TBF President Ellen Peel said, "This is the tenth vessel attacked off Costa Rica in the past two years. In June of 2008 nine vessels were similarly attacked in two incidents off of Quepos and Los Suenos. TBF has previously appealed to the Costa Rican Fisheries and Aquaculture Institute INCOPESCA (Instituto Costarricense de Pesca y Acuicultura) to take punitive action against these purse seine vessels, fishing in Costa Rican waters under Costa Rican licenses to no avail.

"I have sent a letter to the new Costa Rican President Laura Chinchilla with copies to Second Vice President Luis Liberman, the Minister of Agriculture Gloria Abraham, Vice Minister of Agriculture Xinia Chaves, Minister of Tourism Carlos Ricardo Benavides and Luis Dobles President of INCOPESCA, demanding that an investigation into this incident and appropriate action against the captain and owners of La Rosa Mistica be launched immediately.

"We are also notifying U.S. Ambassador to Costa Rica Anne Slaughter Andrew of this attack," said Peel.

The purse seiner is owned by Ingopesca, S.A. and registered out of the port of Callao in Venezuela. It is not known if this is one of the 30 trawling vessels expropriated from private owners by Venezuela President Hugo Chavez's government in the spring of 2009 for use with setting up fish processing plants there.

Joan Vernon, TBF Board member and like Carter is a part-time resident of Costa Rica was outraged by the attack.

"The Costa Rican government has to do something to show these foreign seiners that this sort of behavior will not be tolerated before someone gets injured or killed out there," she said. "Already we are hearing reports of local captains arming themselves in case of more such incidents."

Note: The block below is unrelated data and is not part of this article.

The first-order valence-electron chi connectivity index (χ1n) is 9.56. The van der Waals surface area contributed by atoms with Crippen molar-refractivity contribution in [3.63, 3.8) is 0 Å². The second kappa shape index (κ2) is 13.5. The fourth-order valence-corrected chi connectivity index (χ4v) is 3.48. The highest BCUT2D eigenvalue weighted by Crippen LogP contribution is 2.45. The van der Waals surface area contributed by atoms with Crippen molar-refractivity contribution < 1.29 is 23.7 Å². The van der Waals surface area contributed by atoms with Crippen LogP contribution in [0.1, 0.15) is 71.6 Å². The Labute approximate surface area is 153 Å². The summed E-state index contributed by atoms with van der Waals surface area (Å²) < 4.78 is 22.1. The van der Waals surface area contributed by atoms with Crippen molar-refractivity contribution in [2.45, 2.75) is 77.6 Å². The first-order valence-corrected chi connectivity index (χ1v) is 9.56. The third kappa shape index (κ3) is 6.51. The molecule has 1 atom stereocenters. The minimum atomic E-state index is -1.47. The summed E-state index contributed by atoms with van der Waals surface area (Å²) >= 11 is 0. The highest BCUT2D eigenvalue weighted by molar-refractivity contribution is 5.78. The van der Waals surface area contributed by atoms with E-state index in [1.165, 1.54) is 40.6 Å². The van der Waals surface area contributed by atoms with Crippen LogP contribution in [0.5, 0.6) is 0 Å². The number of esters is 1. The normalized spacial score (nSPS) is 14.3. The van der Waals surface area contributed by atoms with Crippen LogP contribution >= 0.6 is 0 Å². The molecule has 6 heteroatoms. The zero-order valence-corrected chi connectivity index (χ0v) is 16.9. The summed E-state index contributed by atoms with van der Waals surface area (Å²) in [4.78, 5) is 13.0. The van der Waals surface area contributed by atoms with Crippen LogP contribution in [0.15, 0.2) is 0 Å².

Costa Rica licenses many foreign purse seine vessels to fish in their national waters and land tuna to be processed in Costs Rica.

"It is ironic that another such assault has occurred just a few weeks before TBF formally presents the results of its study on the relative economic contribution of sports and commercial fishing in Costa Rica to government officials in San Jose," noted TBF scientist Dr. Russell Nelson, adding "We have documented that sports fishing tourism contributes more to the Costa Rican gross national economy than commercial fishing, adding over $599 million annually, and $138 million of that comes directly from folks like Gary Carter who maintain a vessel and crew in that nation."

Peel concluded, "If Costa Rica won't address this sort of outrage and also take better care of the marine resources like sailfish and marlin that drive this economic engine, they will find people moving elsewhere and taking their money with them."

She also noted within the past month another Central American nation issued a decree banning purse seining in its waters.

"In July, Panama's President Ricardo Martinelli issued an executive order prohibiting purse seine vessels from fishing within the nation's waters – a much wiser stance, one that allows commercial fishing beyond 200 miles and recreational fishing within the 200 mile zone."

TBF has been working with the numerous governments worldwide – some for over a decade – for the expansion of conservation measures and laws to protect billfish, mainly from overfishing coastal fisheries by commercial interests, while implementing tag and release programs for sportsmen.

Oil spill plugged, but more oiled birds than ever are being found

Oil spill plugged, but more oiled birds than ever are being found